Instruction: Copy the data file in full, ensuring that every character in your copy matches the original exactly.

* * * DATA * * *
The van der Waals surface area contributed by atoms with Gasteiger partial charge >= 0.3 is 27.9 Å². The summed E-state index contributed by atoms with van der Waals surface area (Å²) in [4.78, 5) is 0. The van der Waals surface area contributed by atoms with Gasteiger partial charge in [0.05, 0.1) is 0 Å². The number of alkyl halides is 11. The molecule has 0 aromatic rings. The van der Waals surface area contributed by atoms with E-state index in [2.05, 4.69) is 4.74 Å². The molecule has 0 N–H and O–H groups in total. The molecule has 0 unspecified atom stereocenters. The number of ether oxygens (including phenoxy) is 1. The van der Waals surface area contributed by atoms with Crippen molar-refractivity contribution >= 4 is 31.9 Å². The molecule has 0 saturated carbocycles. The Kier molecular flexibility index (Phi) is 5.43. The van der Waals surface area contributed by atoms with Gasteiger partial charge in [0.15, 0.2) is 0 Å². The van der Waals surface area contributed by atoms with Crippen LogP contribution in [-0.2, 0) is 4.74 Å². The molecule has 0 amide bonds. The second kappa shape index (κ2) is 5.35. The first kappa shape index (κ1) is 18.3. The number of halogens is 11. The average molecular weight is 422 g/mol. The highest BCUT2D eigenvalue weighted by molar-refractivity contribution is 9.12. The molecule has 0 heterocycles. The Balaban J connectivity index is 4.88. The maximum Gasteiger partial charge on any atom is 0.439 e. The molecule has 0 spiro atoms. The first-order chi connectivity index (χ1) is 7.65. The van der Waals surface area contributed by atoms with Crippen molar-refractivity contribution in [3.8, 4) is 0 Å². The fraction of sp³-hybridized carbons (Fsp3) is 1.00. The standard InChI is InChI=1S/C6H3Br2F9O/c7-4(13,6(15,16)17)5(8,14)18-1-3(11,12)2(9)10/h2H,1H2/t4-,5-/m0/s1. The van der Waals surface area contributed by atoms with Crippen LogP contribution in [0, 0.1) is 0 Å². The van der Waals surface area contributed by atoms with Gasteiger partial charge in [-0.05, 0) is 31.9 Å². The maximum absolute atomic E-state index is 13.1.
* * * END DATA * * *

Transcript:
The van der Waals surface area contributed by atoms with Gasteiger partial charge >= 0.3 is 27.9 Å². The summed E-state index contributed by atoms with van der Waals surface area (Å²) in [4.78, 5) is 0. The van der Waals surface area contributed by atoms with Gasteiger partial charge in [0.05, 0.1) is 0 Å². The number of alkyl halides is 11. The molecule has 0 aromatic rings. The van der Waals surface area contributed by atoms with E-state index in [2.05, 4.69) is 4.74 Å². The molecule has 0 N–H and O–H groups in total. The molecule has 0 unspecified atom stereocenters. The number of ether oxygens (including phenoxy) is 1. The van der Waals surface area contributed by atoms with Crippen molar-refractivity contribution >= 4 is 31.9 Å². The molecule has 0 saturated carbocycles. The Kier molecular flexibility index (Phi) is 5.43. The van der Waals surface area contributed by atoms with Gasteiger partial charge in [0.15, 0.2) is 0 Å². The van der Waals surface area contributed by atoms with Crippen LogP contribution in [-0.2, 0) is 4.74 Å². The molecule has 0 amide bonds. The second kappa shape index (κ2) is 5.35. The first kappa shape index (κ1) is 18.3. The number of halogens is 11. The average molecular weight is 422 g/mol. The highest BCUT2D eigenvalue weighted by molar-refractivity contribution is 9.12. The molecule has 0 heterocycles. The Balaban J connectivity index is 4.88. The maximum Gasteiger partial charge on any atom is 0.439 e. The molecule has 0 spiro atoms. The first-order chi connectivity index (χ1) is 7.65. The van der Waals surface area contributed by atoms with Crippen molar-refractivity contribution in [3.8, 4) is 0 Å². The fraction of sp³-hybridized carbons (Fsp3) is 1.00. The standard InChI is InChI=1S/C6H3Br2F9O/c7-4(13,6(15,16)17)5(8,14)18-1-3(11,12)2(9)10/h2H,1H2/t4-,5-/m0/s1. The van der Waals surface area contributed by atoms with Crippen LogP contribution in [0, 0.1) is 0 Å². The van der Waals surface area contributed by atoms with Gasteiger partial charge in [-0.05, 0) is 31.9 Å². The maximum absolute atomic E-state index is 13.1.